edited February 2020 dysamoriamuthuk_vanalingam
  • Reply 12 of 14
    DAalsethDAalseth Posts: 1,987member
    Woah, back the train up a second.
    Why is a graphics tablet collecting ANYTHING? 
    Too D*** many devices and software packages from too D*** many developers just assume they can grab whatever data they want.
    There is NO reason a graphics tablet driver does ANYTHING but make the tablet work. Nothing. 

    edited February 2020 watto_cobra
  • Reply 13 of 14
    XP-Pen do not track you when you are using their drawing tablet or software. They do not log you apps, launches or configurations. 


    What you are linking to, is about when you visit them on their website, Twitter, FB et al when they and the rest of the world log their users. 

    You can go with tablets from XP-Pen.com instead. They do not log anything in regard to what you do. 
    Their quality is high and price is very acceptable. 

    No, we do not track or log our users' usage of the apps or anything through the driver or anything downloaded from our website. Our user's privacy is a concern of ours and there is no need to track anything of what they are doing or using.
    Careful.  You're advocating for XP-Pen based on a false assumption.  To be fair, they may be a great company, but what you're praising (They do not log anything in regard to what you do) simply isn't true.  So that I'm clear, I'm not saying XP-Pen did anything wrong.  I am saying you misinterpreted what you read and drew and incorrect conclusion.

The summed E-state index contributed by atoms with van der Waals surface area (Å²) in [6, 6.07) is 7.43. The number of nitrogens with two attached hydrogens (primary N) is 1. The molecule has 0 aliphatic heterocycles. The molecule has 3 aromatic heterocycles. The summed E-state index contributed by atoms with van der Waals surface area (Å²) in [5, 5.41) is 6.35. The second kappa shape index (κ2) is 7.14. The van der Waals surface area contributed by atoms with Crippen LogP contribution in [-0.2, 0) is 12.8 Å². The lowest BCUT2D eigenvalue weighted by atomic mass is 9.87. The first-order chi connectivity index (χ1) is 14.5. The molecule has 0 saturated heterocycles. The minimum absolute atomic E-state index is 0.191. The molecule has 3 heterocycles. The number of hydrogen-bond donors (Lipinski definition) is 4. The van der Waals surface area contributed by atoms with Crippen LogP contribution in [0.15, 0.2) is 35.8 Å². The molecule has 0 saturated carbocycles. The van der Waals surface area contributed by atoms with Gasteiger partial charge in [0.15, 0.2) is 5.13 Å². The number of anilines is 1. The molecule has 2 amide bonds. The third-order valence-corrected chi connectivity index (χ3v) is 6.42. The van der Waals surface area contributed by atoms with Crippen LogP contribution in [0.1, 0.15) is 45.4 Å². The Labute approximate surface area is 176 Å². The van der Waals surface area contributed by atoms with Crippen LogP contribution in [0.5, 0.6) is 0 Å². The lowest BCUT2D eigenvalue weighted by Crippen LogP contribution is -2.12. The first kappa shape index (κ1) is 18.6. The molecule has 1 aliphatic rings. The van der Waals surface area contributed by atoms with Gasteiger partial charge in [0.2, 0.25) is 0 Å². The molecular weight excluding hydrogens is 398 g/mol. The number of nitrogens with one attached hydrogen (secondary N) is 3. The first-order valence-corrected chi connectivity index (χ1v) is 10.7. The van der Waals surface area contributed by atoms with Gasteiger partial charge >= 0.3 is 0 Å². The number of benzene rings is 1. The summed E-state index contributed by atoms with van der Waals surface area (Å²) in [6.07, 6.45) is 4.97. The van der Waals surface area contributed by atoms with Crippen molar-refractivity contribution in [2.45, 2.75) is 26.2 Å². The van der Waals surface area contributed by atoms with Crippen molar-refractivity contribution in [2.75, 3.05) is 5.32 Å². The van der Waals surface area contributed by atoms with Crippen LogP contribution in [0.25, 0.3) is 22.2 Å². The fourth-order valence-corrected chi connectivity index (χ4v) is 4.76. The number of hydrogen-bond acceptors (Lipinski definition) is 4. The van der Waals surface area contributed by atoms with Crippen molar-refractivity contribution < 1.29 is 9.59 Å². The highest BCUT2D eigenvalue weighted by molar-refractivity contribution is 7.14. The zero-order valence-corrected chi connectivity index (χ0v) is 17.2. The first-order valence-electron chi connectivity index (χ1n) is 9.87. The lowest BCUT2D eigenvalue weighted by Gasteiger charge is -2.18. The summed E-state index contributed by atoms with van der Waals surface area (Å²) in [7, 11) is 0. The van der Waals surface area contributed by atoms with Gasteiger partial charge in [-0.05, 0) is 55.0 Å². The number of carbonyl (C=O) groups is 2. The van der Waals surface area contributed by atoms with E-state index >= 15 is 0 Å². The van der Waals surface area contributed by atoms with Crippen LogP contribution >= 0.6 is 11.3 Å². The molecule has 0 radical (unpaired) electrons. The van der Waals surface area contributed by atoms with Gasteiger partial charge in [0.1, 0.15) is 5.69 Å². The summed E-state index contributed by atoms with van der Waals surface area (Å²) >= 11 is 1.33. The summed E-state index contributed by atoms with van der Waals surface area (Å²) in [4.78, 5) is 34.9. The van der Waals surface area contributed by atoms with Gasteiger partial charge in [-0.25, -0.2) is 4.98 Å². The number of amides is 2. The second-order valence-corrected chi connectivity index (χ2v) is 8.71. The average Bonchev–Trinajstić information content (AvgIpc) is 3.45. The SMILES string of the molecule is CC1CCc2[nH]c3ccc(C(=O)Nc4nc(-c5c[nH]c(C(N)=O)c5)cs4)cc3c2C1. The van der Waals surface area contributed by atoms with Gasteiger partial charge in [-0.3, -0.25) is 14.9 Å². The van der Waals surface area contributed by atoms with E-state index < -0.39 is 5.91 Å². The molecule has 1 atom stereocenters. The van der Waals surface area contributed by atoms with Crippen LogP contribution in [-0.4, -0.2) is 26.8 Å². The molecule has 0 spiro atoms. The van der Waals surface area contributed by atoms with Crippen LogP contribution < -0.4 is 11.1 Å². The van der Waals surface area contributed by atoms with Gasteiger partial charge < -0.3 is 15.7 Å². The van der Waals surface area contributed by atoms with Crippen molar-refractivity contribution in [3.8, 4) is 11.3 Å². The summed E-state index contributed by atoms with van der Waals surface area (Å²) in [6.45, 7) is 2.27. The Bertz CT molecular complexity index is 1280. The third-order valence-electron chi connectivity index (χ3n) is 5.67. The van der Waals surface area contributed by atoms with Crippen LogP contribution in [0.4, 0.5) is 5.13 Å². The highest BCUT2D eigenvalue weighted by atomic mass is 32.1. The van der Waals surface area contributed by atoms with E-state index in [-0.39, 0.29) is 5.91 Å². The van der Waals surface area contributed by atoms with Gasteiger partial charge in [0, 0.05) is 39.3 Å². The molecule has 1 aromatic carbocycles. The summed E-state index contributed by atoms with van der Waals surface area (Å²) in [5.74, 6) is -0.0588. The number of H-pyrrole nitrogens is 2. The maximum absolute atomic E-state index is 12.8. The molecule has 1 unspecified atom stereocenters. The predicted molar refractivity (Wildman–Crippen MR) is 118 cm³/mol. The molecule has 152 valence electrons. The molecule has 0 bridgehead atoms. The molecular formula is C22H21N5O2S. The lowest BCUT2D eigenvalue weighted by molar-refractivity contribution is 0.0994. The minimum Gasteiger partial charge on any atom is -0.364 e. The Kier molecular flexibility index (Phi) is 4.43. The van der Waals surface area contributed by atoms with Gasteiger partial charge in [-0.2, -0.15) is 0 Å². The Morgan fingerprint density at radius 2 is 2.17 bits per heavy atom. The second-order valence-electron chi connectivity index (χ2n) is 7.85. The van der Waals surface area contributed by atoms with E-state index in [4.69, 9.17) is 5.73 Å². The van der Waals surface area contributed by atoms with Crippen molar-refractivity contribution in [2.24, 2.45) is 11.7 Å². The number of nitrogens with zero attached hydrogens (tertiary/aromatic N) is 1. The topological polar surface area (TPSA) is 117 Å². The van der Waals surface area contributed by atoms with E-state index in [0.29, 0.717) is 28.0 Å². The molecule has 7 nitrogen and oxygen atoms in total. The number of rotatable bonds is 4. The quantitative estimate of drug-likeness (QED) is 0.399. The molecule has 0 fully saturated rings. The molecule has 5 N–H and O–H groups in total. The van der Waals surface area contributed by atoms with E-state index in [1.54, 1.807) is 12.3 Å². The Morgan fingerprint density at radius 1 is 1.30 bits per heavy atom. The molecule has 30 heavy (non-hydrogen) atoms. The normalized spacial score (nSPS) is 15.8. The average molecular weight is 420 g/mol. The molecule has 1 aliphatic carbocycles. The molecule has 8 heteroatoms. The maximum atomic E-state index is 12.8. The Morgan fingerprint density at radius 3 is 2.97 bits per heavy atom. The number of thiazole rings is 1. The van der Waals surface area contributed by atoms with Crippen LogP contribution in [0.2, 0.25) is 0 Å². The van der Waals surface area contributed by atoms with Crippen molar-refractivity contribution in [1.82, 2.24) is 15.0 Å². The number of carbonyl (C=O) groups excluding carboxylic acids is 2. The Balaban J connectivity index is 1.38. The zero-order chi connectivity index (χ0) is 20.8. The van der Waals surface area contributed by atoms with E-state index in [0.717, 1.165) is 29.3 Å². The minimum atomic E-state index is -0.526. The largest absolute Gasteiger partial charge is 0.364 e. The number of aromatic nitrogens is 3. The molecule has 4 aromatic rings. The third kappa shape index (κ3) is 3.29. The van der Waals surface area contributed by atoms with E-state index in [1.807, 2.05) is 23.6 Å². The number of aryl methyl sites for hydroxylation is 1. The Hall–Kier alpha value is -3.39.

That excerpt you quoted is about the driver only, not XP-Pen as a whole (as your claim implies).  Their privacy policy https://www.xp-pen.com/page/Privacy_Policy.html provides better clarity.  Relevant excerpt:
    C. DISCLOSURE OF PERSONAL DATA
    We may disclose and transfer your Personal Data to our partners and to service providers engaged by us to assist us to provide services to you or who otherwise process Personal Data for purposes described in this Privacy Policy or notified to you when we collect your Personal Data.  Examples of these partners or service providers include:
    marketing platforms, such as, but not limited to, Google, Twitter, Facebook and Instagram, and providers of analytics services relating to users’ behavior, in order to tailor the content you see when visiting our Site.  These marketing platforms may combine information they collect on our Site with data on their platforms and data they collect from other websites or through other sources in order to conduct targeted advertising.  The activities of these third party marketing platforms are governed by their own privacy policies, not this Privacy Policy;
    Does any of this sound similar to what Wacom discloses?  When companies make claims about privacy it's always best to see what their privacy policy says instead of relying on cleverly worded releases.  To be even more fair, XP-Pen and Wacom are not alone in their data sharing.  You can look at the privacy policy of almost any of your favorite companies and find the exact same thing.  

    Rayz2016
  • Reply 14 of 14
    As to he why a tablet wants to know what programs you are using, I think that would be to see what programs its use sears are using. That would be important information if you want to make your product more useful to your users. 

    As Robin pointed out the fact that Wacom passes the raw data to Google does is not mitigated by the fact that they get less complete data back.
    watto_cobra